To this end, the UN High-level Meeting on AMR may have catalyzed the formation of a new global political will to address drug-sensitive as well as drug-resistant TB. Dr. Aaron Motsoaledi, South Africa’s minister of health and chair of the Stop TB Partnership, alerted the gathering that drug-resistant TB is the leading cause of global AMR deaths, and in 2015 TB became the leading cause of global infectious disease deaths. Minister Motsoaledi issued a call for the United Nations to convene a high-level meeting on TB during the 2017 General Assembly in order to address this important global disease. Separately, the Russian Federation announced its intention to host a global ministerial meeting on TB in 2017.
Drug-resistant malaria also poses a potential risk to global health security. Artemisinin-resistant malaria is currently confined to the Greater Mekong subregion of Southeast Asia (Cambodia, Laos, Myanmar, Thailand, and Vietnam), but it threatens to spread. Artemisinin-based combination therapy is the most effective malaria therapy today, but studies have documented 40 percent of malaria cases in Cambodia as already artemisinin resistant. If artemisinin-resistant malaria spreads beyond Southeast Asia to India and Africa, decades of substantial progress against malaria will be reversed. A wave of chloroquine-resistant malaria previously spread in a very similar route from Asia to Africa, resulting in a global resurgence of malaria. History should not be allowed to repeat itself.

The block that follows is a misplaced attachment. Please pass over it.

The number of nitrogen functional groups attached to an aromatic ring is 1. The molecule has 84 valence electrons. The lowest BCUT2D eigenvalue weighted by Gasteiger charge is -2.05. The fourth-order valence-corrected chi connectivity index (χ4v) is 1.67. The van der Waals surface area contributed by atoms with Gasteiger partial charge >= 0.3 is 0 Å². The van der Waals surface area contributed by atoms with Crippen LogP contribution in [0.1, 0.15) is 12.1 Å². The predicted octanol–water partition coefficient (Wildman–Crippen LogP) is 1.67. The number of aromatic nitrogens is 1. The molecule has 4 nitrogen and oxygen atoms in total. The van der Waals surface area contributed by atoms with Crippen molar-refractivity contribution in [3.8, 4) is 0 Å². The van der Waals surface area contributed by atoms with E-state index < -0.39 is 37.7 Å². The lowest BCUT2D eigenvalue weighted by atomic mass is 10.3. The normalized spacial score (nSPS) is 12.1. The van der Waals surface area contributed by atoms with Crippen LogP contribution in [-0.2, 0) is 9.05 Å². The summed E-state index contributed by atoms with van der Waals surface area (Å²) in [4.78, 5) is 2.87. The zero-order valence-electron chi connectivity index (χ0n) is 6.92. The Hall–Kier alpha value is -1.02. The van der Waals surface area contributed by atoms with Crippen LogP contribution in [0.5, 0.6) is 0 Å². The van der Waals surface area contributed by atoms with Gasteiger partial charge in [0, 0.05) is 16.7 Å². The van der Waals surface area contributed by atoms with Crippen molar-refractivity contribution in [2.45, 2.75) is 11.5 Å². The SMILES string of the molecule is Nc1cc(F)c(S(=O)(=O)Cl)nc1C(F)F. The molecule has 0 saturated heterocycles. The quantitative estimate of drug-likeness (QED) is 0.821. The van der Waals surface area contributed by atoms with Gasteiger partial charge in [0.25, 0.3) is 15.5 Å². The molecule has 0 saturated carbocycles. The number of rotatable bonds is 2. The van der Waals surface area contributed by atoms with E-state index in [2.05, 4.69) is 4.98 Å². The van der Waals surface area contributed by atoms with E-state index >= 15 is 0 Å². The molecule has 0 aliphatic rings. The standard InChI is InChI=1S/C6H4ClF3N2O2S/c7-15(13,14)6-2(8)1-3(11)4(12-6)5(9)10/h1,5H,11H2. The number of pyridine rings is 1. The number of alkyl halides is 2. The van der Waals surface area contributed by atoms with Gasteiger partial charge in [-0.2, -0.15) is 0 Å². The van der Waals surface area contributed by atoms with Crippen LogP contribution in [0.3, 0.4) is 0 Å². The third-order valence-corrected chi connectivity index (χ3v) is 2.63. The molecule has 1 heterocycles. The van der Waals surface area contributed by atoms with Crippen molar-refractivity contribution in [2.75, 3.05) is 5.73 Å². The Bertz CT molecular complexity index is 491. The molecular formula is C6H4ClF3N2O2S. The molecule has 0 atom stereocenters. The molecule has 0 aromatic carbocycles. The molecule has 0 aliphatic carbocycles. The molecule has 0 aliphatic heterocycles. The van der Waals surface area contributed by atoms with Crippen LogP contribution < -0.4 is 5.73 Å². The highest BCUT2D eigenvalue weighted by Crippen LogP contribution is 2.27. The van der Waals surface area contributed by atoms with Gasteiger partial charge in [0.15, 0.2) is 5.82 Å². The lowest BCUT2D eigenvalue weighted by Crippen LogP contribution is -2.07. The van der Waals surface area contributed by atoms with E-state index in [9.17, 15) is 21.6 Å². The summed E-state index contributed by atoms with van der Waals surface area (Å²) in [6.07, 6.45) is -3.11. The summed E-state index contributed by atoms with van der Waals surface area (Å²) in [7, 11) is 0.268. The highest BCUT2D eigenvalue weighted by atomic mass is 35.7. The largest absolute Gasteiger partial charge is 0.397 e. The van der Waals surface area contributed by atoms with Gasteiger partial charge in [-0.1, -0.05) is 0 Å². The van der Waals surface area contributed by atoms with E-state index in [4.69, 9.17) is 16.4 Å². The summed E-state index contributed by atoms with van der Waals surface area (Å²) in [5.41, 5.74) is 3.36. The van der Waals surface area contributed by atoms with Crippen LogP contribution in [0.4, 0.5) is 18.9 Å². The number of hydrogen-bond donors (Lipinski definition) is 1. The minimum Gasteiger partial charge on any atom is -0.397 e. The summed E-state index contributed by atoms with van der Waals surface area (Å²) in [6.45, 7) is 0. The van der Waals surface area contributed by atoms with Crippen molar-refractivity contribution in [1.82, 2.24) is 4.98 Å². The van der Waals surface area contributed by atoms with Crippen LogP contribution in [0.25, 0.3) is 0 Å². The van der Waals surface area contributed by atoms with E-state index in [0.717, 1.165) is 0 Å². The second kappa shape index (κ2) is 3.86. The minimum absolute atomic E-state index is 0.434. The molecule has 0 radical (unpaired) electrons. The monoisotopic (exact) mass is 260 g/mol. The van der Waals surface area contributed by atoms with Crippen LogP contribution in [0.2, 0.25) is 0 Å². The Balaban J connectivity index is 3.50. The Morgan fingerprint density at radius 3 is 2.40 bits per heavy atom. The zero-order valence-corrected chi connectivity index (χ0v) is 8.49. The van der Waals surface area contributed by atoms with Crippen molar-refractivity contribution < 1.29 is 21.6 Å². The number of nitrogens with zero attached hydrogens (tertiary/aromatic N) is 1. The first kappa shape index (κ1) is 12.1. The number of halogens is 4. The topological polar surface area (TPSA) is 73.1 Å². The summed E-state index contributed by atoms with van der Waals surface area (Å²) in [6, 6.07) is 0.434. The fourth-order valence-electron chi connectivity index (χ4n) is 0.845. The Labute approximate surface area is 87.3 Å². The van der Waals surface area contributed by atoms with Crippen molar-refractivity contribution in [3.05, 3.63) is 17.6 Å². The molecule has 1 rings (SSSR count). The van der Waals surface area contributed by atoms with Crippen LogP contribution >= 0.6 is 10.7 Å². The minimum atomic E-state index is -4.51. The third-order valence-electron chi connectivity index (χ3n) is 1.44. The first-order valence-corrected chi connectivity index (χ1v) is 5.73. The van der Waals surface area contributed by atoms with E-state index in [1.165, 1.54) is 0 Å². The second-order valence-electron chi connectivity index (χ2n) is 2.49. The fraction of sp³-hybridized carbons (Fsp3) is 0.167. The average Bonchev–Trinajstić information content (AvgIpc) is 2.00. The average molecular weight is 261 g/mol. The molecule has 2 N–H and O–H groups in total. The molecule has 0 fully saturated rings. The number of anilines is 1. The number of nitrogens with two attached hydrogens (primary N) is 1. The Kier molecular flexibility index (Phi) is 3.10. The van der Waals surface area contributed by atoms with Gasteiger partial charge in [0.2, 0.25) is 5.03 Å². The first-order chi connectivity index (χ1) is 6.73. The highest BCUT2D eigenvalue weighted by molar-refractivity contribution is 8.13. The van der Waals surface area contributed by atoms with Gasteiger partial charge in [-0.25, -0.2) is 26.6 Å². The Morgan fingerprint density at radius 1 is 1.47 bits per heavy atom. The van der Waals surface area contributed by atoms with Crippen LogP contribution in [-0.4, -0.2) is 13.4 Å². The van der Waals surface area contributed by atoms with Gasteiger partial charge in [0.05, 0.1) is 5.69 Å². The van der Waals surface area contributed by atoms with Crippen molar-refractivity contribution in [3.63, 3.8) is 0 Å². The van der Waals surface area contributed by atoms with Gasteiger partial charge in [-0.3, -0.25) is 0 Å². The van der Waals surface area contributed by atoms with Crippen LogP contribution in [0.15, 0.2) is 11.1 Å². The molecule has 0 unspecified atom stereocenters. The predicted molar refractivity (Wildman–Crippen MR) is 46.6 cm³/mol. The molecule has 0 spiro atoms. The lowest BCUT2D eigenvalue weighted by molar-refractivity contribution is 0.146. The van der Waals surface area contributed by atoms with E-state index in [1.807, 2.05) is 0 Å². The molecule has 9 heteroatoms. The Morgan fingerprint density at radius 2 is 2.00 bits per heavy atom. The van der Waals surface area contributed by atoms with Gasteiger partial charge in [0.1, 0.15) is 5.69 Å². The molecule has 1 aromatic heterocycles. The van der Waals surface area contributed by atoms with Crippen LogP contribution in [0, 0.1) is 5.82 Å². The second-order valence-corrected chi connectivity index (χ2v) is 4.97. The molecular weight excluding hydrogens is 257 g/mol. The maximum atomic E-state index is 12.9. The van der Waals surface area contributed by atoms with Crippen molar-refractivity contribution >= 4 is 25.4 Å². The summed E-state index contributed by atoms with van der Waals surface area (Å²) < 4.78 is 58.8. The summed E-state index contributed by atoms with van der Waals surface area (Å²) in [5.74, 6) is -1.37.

AMR Stakeholder Engagement
There were multiple opportunities for stakeholder involvement during the High-level Meeting and at numerous side events organized by governments, industry, and civil society organizations. One session of the meeting presented two panel discussions that enabled representatives of industry and civil society organizations to tackle thorny AMR issues with heads of state and ministers of health from a few countries. Several themes emerged from the two panel discussions, including the notion that many of the SDGs will not be achievable without solving the problem of AMR. Advances in HIV/AIDS, TB, malaria, and maternal and child health are threatened by AMR. Kenya’s cabinet secretary for health, Dr. Cleopa Mailu, remarked that availability of water and sanitation could be compromised by the release of antibiotic compounds into the environment. Sustainable food production must be achieved without a massive increase in the amount of antibiotics used in livestock and agriculture, an outcome that has been predicted as middle-income countries increase their production of food animals.